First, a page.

the last word: Sense of Positivism

What it takes to develop a mental model within ourselves that enables us to stay positive and look for opportunities to be happy

In these days of hyper-competition and extreme cynicism and negativism being spewed by our politicians and sometimes the people around us, it is important to build a mental model within ourselves that enables us to stay positive and look for opportunities to be happy. A few thoughts on what it takes to develop that capability.

The first imperative is to avoid passing a quick negative judgment on everything and everybody. Let’s start with politics. We are entering an election year and it would be easy to get carried away by the vitriol poured by many people of ability on people they hate. A case in point is the analysis made by one of our former Ministers, himself an academician and intellectual par excellence on the track record of the present administration in the country. He pronounces demonetization to be a monumental error, calls the GST deeply flawed and the surgical strikes not unique. The Triple Talaq Bills is biased and an overkill, the Air Force and HAL have both been shortchanged in the Rafale deal and finally, the farm loan waivers have become an imperative thanks to wrong policies. And ends his column on the first Sunday of the new year by predicting that the people of the country will view with suspicion any move in the next ten weeks made by a Government that will not find it “easy to erase the word Fail on the report card.”

If one finds this outpouring of negatives biased, the powers that we have not covered themselves in glory, either by dismissing the recent election results as just a reverse in one state, with the Congress doing deals to get themselves into power in MP and Rajasthan without getting a clear positive mandate from the people. Former leaders whom many of us grew up adoring have been vilified or nullified and it would seem that the blame for all ills in the country can be laid at the feet of one family. Really, would a billion Indians be so gullible? Haven’t we all be taught that you can fool some of the people all the time and all the people some of the time but you can’t fool all the people all the time?

For people like me and many of my ilk who don’t have any pre-set political preferences, and we can be thankful that unlike the US you don’t have to decide to be a Democrat or Republican and instead reserve the right to choose it is disturbing that both political parties and the many members of the Mahagathbandhan inevitably choose to be negative about their opponents rather than talk about their own contributions in the past and the present. For instance, I would love to see Rahul Gandhi do a TV interview where he talks with facts about the contributions of Motilal Nehru, Jawaharlal Nehru and Indira Nehru-Gandhi to the development of the country rather than letting his party shoot paper planes in Parliament. And it would be good too to see MP Modi and Party President Shah drop their rhetoric against the Gandhi family and present the facts of the development in infrastructure, digital and rural India which are there to see for those who are willing to let their eyes be opened. There is much both sides, and even Chandrababu, Mamta and other politicians have to be proud about-let’s make our people feel good about this rather than point them to reasons to hate the others!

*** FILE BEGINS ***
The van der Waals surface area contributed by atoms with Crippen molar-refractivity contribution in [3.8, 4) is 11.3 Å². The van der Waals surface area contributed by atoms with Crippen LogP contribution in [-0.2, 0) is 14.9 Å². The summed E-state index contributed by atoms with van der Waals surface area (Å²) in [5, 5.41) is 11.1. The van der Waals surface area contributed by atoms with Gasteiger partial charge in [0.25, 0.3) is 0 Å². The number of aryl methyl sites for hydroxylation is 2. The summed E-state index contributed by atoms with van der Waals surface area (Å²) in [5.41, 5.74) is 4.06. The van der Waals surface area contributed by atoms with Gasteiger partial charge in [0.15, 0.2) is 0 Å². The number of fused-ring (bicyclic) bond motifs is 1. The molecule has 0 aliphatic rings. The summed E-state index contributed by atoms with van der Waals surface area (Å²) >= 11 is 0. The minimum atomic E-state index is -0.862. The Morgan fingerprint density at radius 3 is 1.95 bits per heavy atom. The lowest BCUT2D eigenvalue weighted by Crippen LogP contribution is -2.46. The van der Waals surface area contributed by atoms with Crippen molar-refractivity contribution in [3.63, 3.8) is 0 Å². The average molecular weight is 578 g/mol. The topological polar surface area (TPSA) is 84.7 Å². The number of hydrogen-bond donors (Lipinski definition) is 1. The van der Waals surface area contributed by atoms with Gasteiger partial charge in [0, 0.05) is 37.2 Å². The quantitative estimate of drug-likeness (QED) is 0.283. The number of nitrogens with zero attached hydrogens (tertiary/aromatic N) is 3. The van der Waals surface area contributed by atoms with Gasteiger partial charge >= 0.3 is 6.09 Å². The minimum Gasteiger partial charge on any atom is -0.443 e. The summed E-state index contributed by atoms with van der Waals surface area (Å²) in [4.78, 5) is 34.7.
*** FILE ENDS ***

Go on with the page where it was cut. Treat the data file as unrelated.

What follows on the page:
In India, we have the power of youth-the luxury of having what a friend calls “a continent of diverse populations within a country”

To get the sense of positivism back, no better place to look than at the cricket fields of Australia where the exploits of Pujara, Kohli, Bumrah, Pant and Yadav have brought sunshine into the lives of the fans. Here are lads who have beaten all the odds-Kohli and Bumrah brought up by hardworking mothers to emerge as world beaters and others who have risen from humble beginnings to become world champions. One of my favorite journalists (evocative sports writers are a fading breed) Sandip G writes about the early years of Jaspreet Bumrah where he would spend hours playing backyard cricket all by himself, inspired by videos of Akram and Akhtar (hey why not Kapil Dev and Srinath?), trying to hit a pair of shoes at Yorker length and denied any formal coaching, managed to develop freak run-up and action like Muralidharan that enables him consistently to surprise the opposition batsmen. Here is an Indian who has used his adverse circumstances to advantage, mastered his craft, adapted to diverse conditions and used his quirkiness to emerge as arguably the best fast bowler in the world today.

This is truly the India and Indian spirit we should be talking about and celebrating, something we talked about at our own 5F World team new year party where our six thirty-something business heads have committed themselves to large goals in the consulting, skills, startup and social sector. As Kahlil Gibran has rightly said “The size of your problems is nothing compared to your ability to solve them. Never overestimate your problems or underestimate yourself.” In India, we have the power of youth-the luxury of having what a friend calls “a continent of diverse populations within a country”. Let us seek what is good about ourselves, where the opportunities are and how we can win!

Ganesh Natarajan